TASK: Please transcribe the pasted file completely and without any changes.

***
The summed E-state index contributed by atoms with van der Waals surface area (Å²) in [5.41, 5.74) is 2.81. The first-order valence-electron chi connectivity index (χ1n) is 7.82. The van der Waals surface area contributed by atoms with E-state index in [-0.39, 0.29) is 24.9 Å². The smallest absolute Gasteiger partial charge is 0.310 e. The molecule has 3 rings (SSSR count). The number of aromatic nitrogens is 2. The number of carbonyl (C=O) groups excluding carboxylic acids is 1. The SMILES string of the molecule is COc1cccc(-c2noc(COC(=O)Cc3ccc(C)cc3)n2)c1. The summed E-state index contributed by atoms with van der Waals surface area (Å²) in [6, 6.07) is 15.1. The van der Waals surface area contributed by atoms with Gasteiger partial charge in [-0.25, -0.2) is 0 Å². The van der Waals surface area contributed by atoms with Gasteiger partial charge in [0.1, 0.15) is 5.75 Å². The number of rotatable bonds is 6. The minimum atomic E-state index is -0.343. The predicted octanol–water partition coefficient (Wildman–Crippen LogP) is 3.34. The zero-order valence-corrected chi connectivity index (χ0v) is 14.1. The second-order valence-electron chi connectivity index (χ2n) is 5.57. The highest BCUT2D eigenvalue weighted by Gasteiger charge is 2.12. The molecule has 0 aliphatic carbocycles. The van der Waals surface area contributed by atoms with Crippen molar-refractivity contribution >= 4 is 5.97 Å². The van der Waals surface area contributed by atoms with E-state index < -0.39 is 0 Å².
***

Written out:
The summed E-state index contributed by atoms with van der Waals surface area (Å²) in [5.41, 5.74) is 2.81. The first-order valence-electron chi connectivity index (χ1n) is 7.82. The van der Waals surface area contributed by atoms with E-state index in [-0.39, 0.29) is 24.9 Å². The smallest absolute Gasteiger partial charge is 0.310 e. The molecule has 3 rings (SSSR count). The number of aromatic nitrogens is 2. The number of carbonyl (C=O) groups excluding carboxylic acids is 1. The SMILES string of the molecule is COc1cccc(-c2noc(COC(=O)Cc3ccc(C)cc3)n2)c1. The summed E-state index contributed by atoms with van der Waals surface area (Å²) in [6, 6.07) is 15.1. The van der Waals surface area contributed by atoms with Gasteiger partial charge in [-0.25, -0.2) is 0 Å². The van der Waals surface area contributed by atoms with Gasteiger partial charge in [0.1, 0.15) is 5.75 Å². The number of rotatable bonds is 6. The minimum atomic E-state index is -0.343. The predicted octanol–water partition coefficient (Wildman–Crippen LogP) is 3.34. The zero-order valence-corrected chi connectivity index (χ0v) is 14.1. The second-order valence-electron chi connectivity index (χ2n) is 5.57. The highest BCUT2D eigenvalue weighted by Gasteiger charge is 2.12. The molecule has 0 aliphatic carbocycles. The van der Waals surface area contributed by atoms with Crippen molar-refractivity contribution >= 4 is 5.97 Å². The van der Waals surface area contributed by atoms with E-state index < -0.39 is 0 Å².